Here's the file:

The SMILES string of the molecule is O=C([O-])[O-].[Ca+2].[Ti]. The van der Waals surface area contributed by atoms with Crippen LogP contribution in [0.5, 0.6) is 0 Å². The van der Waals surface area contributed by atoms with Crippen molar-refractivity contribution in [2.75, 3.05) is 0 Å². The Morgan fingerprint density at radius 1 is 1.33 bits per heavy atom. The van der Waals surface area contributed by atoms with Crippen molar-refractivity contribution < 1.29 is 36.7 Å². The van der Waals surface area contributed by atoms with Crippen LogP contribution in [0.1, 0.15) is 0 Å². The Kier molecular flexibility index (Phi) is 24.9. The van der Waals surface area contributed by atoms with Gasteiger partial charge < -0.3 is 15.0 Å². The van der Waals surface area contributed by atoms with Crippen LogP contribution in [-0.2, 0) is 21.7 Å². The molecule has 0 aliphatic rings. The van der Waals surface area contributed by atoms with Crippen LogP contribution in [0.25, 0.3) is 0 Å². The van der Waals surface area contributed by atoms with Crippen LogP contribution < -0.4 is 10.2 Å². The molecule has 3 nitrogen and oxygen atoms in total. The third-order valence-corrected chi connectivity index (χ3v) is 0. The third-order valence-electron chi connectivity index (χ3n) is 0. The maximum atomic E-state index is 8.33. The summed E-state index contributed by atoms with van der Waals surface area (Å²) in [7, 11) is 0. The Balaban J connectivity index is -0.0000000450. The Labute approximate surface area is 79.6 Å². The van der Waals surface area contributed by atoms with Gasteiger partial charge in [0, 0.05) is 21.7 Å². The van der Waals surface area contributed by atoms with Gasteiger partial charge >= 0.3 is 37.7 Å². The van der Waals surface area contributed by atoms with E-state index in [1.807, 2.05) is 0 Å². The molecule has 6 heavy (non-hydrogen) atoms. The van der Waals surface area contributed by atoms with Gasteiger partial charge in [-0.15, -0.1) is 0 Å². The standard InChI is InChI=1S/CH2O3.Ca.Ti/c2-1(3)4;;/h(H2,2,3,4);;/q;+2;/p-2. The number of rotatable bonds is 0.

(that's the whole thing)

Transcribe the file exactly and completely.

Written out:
The SMILES string of the molecule is O=C([O-])[O-].[Ca+2].[Ti]. The van der Waals surface area contributed by atoms with Crippen LogP contribution in [0.5, 0.6) is 0 Å². The van der Waals surface area contributed by atoms with Crippen molar-refractivity contribution in [2.75, 3.05) is 0 Å². The Morgan fingerprint density at radius 1 is 1.33 bits per heavy atom. The van der Waals surface area contributed by atoms with Crippen molar-refractivity contribution < 1.29 is 36.7 Å². The van der Waals surface area contributed by atoms with Crippen LogP contribution in [0.1, 0.15) is 0 Å². The Kier molecular flexibility index (Phi) is 24.9. The van der Waals surface area contributed by atoms with Gasteiger partial charge < -0.3 is 15.0 Å². The van der Waals surface area contributed by atoms with Crippen LogP contribution in [-0.2, 0) is 21.7 Å². The molecule has 0 aliphatic rings. The van der Waals surface area contributed by atoms with Crippen LogP contribution in [0.25, 0.3) is 0 Å². The van der Waals surface area contributed by atoms with Crippen LogP contribution < -0.4 is 10.2 Å². The molecule has 3 nitrogen and oxygen atoms in total. The third-order valence-corrected chi connectivity index (χ3v) is 0. The third-order valence-electron chi connectivity index (χ3n) is 0. The maximum atomic E-state index is 8.33. The summed E-state index contributed by atoms with van der Waals surface area (Å²) in [7, 11) is 0. The Balaban J connectivity index is -0.0000000450. The Labute approximate surface area is 79.6 Å². The van der Waals surface area contributed by atoms with Gasteiger partial charge in [0, 0.05) is 21.7 Å². The van der Waals surface area contributed by atoms with Gasteiger partial charge >= 0.3 is 37.7 Å². The van der Waals surface area contributed by atoms with E-state index in [1.807, 2.05) is 0 Å². The molecule has 6 heavy (non-hydrogen) atoms. The van der Waals surface area contributed by atoms with Gasteiger partial charge in [-0.15, -0.1) is 0 Å². The standard InChI is InChI=1S/CH2O3.Ca.Ti/c2-1(3)4;;/h(H2,2,3,4);;/q;+2;/p-2. The number of rotatable bonds is 0.